How To Increase Well Pump Pressure?
Living with low water pressure is no picnic. You’ll understand this if you’ve ever tried rinsing soap and shampoo off under a trickling showerhead or waited what seems like hours for your tub or washing machine to fill. Don’t despair. There are steps you can take to increase your water pressure even if your supply comes from a low yield well.
What Causes Water Pressure to Drop?
The first step to fixing any problem is to identify the cause. And that applies to correcting low water pressure, too.
Several factors can contribute to your water pressure issues – some environmental and some mechanical.
Supply and demand – If your water pressure problems are sudden, consider whether there has been any recent change in your water usage demands. Adding a new bathroom or installing an irrigation system will increase the demand on your water supply, so will hosting overnight guests. The former situation is long term and could have an adverse effect on your water pressure, while the latter scenario is short term, and most likely, less impactful.
Drought – Wells, for the most part, are built to withstand dry periods, but when you go for an extended time without rain, your water supply dwindles, and this adversely impacts your water pressure.
Wells and well pumps – There are various styles of well pumps – centrifugal, submersible, jet – and not all are designed to work with every type of well. Making sure you have the right pump for your well is important, as is keeping up to date with the service requirements specific to each type of pump.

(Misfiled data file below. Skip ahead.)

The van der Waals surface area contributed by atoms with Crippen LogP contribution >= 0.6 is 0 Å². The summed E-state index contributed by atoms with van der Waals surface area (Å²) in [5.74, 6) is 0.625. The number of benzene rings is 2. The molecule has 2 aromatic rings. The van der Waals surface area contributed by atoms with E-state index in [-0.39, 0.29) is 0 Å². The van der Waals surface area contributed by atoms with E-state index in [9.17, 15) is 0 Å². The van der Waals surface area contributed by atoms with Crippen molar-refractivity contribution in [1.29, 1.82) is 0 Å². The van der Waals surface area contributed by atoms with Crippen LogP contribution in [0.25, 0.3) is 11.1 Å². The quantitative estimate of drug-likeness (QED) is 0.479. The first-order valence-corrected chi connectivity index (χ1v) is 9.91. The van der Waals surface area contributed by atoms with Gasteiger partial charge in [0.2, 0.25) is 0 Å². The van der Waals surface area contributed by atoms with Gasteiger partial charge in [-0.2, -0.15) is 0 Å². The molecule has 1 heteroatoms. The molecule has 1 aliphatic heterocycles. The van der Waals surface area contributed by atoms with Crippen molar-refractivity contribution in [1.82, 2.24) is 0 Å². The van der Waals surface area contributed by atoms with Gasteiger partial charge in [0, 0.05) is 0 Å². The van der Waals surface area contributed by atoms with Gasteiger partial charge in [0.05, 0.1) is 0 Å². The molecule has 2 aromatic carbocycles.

Pipes and fixtures – Over time, mineral build ups can clog your pipes, showerheads and faucets reducing the flow of water. What you thought was a water pressure problem could actually be a constriction of water flow. Also, pipes can crack and leak with age. When this happens, some of your water supply is diverted through those cracks on its way to your household outlets.
Closed valves – When your main water valve or pressure regulating valve is partially closed, it will restrict the flow of water through your pipes. This can happen inadvertently especially if you recently had work done in your home.
6 Steps to Increase Water Pressure With a Well
- Check your well and well pump to make sure they are in working order and all service is up-to-date.
- Measure your pressure by attaching a pressure gauge to a water tap (with all other faucets and water-using appliances off). Readings of 40 psi or below indicate low water pressure; 60 psi is consider good; while 80 psi is too high.
- Check for leaks. Replace broken pipes and repair leaky faucets to improve water pressure.
- Clear clogs resulting from mineral build up on shower heads, faucets and in your pipes. More severe clogs may require a plumber’s services.
- Check your main water valve or pressure-reducing valve to make sure it is fully open.
- Install a water pressure booster pump. When all other remedies fail, consider installing a booster pump like Well Manager’s ConstaBoost water pressure booster pump system.